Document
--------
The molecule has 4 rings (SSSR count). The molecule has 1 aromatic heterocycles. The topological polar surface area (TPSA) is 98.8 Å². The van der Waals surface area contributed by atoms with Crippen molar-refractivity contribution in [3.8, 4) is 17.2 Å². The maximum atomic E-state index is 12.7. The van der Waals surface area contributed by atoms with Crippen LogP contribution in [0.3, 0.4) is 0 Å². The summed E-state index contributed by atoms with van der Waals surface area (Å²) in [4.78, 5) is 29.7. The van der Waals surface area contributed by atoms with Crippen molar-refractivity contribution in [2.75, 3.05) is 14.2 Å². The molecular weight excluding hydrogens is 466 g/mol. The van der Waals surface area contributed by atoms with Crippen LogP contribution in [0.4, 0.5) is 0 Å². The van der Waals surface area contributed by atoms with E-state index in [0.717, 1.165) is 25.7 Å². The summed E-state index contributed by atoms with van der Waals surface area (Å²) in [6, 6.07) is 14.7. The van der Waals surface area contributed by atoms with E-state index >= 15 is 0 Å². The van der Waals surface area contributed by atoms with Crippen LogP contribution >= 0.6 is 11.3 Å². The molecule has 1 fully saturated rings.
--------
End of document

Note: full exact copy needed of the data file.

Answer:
The molecule has 4 rings (SSSR count). The molecule has 1 aromatic heterocycles. The topological polar surface area (TPSA) is 98.8 Å². The van der Waals surface area contributed by atoms with Crippen molar-refractivity contribution in [3.8, 4) is 17.2 Å². The maximum atomic E-state index is 12.7. The van der Waals surface area contributed by atoms with Crippen LogP contribution in [0.3, 0.4) is 0 Å². The summed E-state index contributed by atoms with van der Waals surface area (Å²) in [4.78, 5) is 29.7. The van der Waals surface area contributed by atoms with Crippen molar-refractivity contribution in [2.75, 3.05) is 14.2 Å². The molecular weight excluding hydrogens is 466 g/mol. The van der Waals surface area contributed by atoms with Crippen LogP contribution in [0.4, 0.5) is 0 Å². The van der Waals surface area contributed by atoms with E-state index in [0.717, 1.165) is 25.7 Å². The summed E-state index contributed by atoms with van der Waals surface area (Å²) in [6, 6.07) is 14.7. The van der Waals surface area contributed by atoms with E-state index >= 15 is 0 Å². The van der Waals surface area contributed by atoms with Crippen LogP contribution >= 0.6 is 11.3 Å². The molecule has 1 fully saturated rings.